On October 3, 1918, the worldwide Spanish influenza epidemic arrives in Seattle, with 700 cases and one death reported at the University of Washington Naval Training Station. Two days later, Seattle Health Commissioner Dr. J. S. McBride states that the disease is "admittedly prevalent." Some 1,600 persons die in Seattle during the next six months despite the closing of theaters and schools, the banning of public gatherings, and the widespread wearing of gauze masks.
No Dancing, No Spitting, No Gathering
Throughout the world, at least 21 million people died from the Spanish flu (so-called because the especially virulent strain of influenza was first noted there, although its actual place of origin remains a mystery), including some 700,000 in the United States.
Influenza, characterized by rapid onset and high fever, arrived in Boston on August 31, 1918, and made its way to Puget Sound the following month on a trainload of sick Navy draftees from Philadelphia. Fatalities result from pulmonary edema (the collection of fluid in the lungs) or from secondary infections from bacterial pneumonia. Persons between the age of 20 and 35 experienced the greatest risk. The massive movements and concentrations of populations during World War I contributed to the rapid spread of the disease. Seattle's population swelled to more than 400,000 because of military facilities and shipbuilding.
At first, Seattle authorities acted by banning dances and ordering street cars and theaters to ventilate to the fullest extent, and police enforced the anti-spitting ordinance. The Old City Hall and the Women's Dormitory (now Clark Hall) at the University of Washington were pressed into service as hospitals to handle the mass of cases. When ministers complained about the ban on religious gatherings, Dr. McBride remarked, "Religion which won't keep for two weeks is not worth having" (Rockafellar, p. 106). All but close relatives were barred from funeral services.
Vaccines and Gauze Masks
Because the disease appeared in Seattle six weeks after it was first seen in Eastern cities, military and civilian officials had at least some chance to prepare. During early September of that year three navy doctors and Dr. B. J. Lloyd, a surgeon with the U.S. Public Health Service, developed a vaccine made from killed cultures of the streptococcus bacteria (the viral cause of influenza would not be discovered until the 1930s). In late September and early October, they vaccinated 4,212 navy personnel dispersed among six camps in Seattle and Bremerton, all men.
Even to those operating under the mistaken assumption that influenza was a bacterial disease, the results were difficult to interpret. A higher percentage of those vaccinated (more than 22.6 percent) came down with the flu than those who were not vaccinated (16.6 percent). To further muddle matters, there were wildly different outcomes in the different camps.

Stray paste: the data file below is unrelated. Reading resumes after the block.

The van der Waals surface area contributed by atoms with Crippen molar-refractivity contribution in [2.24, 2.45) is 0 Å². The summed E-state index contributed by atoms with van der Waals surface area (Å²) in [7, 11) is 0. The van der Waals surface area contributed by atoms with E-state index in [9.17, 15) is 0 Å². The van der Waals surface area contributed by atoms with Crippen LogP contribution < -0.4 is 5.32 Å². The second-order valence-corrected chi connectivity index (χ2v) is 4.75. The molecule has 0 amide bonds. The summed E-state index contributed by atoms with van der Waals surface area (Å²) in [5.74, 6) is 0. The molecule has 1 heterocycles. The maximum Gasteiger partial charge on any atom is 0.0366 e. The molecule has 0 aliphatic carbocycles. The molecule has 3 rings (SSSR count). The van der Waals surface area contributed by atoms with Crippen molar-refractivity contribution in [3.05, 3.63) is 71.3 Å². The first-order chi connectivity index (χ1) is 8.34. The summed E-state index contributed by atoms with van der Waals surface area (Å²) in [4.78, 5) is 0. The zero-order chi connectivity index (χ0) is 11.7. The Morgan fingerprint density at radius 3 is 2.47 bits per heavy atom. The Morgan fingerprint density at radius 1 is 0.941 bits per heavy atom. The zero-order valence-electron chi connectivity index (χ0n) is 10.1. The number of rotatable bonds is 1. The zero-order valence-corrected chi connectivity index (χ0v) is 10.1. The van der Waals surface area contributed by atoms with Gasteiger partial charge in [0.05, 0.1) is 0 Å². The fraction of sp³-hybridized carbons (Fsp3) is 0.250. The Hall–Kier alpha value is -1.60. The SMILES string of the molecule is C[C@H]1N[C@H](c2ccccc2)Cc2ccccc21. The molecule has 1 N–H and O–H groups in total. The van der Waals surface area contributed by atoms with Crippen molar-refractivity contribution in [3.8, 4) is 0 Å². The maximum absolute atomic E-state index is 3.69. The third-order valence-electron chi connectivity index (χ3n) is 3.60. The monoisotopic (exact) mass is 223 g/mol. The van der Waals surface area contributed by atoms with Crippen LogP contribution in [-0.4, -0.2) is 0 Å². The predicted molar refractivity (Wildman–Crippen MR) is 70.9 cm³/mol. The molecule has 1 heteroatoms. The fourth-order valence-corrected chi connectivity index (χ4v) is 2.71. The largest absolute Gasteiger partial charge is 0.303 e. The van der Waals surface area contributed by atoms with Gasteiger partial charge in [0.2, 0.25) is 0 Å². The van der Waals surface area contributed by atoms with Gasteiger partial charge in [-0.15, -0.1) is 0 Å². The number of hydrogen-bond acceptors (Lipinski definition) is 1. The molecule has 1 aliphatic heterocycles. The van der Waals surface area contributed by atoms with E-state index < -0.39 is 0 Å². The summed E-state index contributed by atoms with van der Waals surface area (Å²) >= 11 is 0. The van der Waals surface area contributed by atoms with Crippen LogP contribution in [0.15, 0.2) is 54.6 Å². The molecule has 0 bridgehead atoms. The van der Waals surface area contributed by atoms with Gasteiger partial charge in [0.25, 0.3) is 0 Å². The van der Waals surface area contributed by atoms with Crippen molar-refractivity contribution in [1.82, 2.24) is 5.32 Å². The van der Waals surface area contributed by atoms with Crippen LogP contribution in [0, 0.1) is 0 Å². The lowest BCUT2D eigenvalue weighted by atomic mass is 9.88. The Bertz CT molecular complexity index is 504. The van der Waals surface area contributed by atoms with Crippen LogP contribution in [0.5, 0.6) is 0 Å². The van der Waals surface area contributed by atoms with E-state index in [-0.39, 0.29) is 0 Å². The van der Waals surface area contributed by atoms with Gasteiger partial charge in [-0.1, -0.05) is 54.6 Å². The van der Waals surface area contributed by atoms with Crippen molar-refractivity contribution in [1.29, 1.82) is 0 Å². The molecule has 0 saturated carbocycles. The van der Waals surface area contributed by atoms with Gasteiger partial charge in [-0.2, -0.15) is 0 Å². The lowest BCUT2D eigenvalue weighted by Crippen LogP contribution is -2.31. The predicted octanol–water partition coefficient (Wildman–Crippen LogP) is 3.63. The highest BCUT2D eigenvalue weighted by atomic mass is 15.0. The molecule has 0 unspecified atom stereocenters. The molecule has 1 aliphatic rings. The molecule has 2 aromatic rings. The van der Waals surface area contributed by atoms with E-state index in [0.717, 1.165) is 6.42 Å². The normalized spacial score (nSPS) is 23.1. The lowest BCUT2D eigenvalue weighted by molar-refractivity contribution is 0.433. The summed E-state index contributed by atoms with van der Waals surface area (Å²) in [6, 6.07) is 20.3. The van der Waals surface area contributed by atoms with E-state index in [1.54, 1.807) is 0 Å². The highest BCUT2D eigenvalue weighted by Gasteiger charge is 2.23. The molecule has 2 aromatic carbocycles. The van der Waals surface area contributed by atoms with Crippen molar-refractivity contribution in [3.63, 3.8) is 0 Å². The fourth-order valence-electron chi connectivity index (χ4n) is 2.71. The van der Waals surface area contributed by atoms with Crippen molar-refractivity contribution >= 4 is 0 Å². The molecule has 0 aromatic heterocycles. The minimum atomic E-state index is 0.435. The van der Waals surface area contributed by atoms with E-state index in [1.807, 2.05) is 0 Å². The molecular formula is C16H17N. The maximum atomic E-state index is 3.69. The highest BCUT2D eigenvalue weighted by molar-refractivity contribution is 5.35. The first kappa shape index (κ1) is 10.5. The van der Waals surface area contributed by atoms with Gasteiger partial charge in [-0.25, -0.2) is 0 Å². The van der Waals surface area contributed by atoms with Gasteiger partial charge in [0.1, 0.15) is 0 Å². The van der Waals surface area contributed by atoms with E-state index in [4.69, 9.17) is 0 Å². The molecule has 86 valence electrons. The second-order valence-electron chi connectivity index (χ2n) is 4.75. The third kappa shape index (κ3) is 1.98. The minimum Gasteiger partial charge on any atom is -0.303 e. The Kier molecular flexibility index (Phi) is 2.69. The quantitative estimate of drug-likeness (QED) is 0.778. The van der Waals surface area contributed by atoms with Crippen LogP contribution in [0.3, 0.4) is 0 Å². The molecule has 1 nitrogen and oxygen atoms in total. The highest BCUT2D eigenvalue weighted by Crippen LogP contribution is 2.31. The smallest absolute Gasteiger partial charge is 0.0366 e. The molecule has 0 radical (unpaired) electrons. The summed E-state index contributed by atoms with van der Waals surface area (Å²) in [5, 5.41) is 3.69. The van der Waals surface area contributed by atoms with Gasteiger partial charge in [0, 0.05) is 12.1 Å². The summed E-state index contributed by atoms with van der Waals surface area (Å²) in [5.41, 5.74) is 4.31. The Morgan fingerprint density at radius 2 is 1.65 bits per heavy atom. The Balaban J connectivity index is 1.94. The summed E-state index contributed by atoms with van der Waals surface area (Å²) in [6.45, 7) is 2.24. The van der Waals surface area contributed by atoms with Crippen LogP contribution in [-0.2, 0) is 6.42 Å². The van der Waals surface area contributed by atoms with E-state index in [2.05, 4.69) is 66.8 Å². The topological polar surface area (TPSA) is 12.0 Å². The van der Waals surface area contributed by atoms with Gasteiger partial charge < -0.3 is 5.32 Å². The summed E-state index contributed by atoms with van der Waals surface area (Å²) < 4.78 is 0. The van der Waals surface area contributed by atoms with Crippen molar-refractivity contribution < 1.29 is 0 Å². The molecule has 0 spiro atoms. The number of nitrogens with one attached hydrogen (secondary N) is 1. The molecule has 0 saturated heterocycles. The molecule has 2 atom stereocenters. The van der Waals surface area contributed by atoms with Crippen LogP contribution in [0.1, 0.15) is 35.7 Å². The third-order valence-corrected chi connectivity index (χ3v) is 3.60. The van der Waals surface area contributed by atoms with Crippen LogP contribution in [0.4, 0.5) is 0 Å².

There was, however, one optimistic finding. Not a single man from the vaccinated group died, but 96 of the unvaccinated did. This was no doubt due to the vaccine preventing (or at least weakening) secondary bacterial infections, as it could not have affected the flu virus in any manner. Nonetheless, the four doctors, in a report published in the Journal of the American Medical Association on January 4, 1919, claimed success: "We believe that the use of killed cultures as described prevented the development of the disease in many of our personnel and modified its course favorably in others" ("Influenza As Seen ... ," p. 28). They were at best half right.
According to press reports, in Seattle more than 175,000 people were vaccinated, but exactly what they were given is not clear. And, unlike the experiment with military personnel, there seems to have been no systematic attempt to judge the efficacy of the vaccine.
On October 29, 1918, six-ply gauze masks became mandatory in Seattle. The next day they were required throughout the state. But public health discipline fell apart when the Armistice was announced on November 11, 1918. Thousands of joyous people celebrated in Seattle's streets, but "not a mask in sight." The mask rule was lifted the next day and theaters and public places reopened. Illness and deaths climbed again and peaked on December 9, 1918, before dropping off. Schools were reopened in January 1919 and in March 1919 no deaths from influenza were reported. Seattle suffered a death rate from the disease approximately half that of San Francisco and a third that of Philadelphia and Baltimore.
The disease disappeared from around the world almost as fast as it appeared and it has not reappeared since.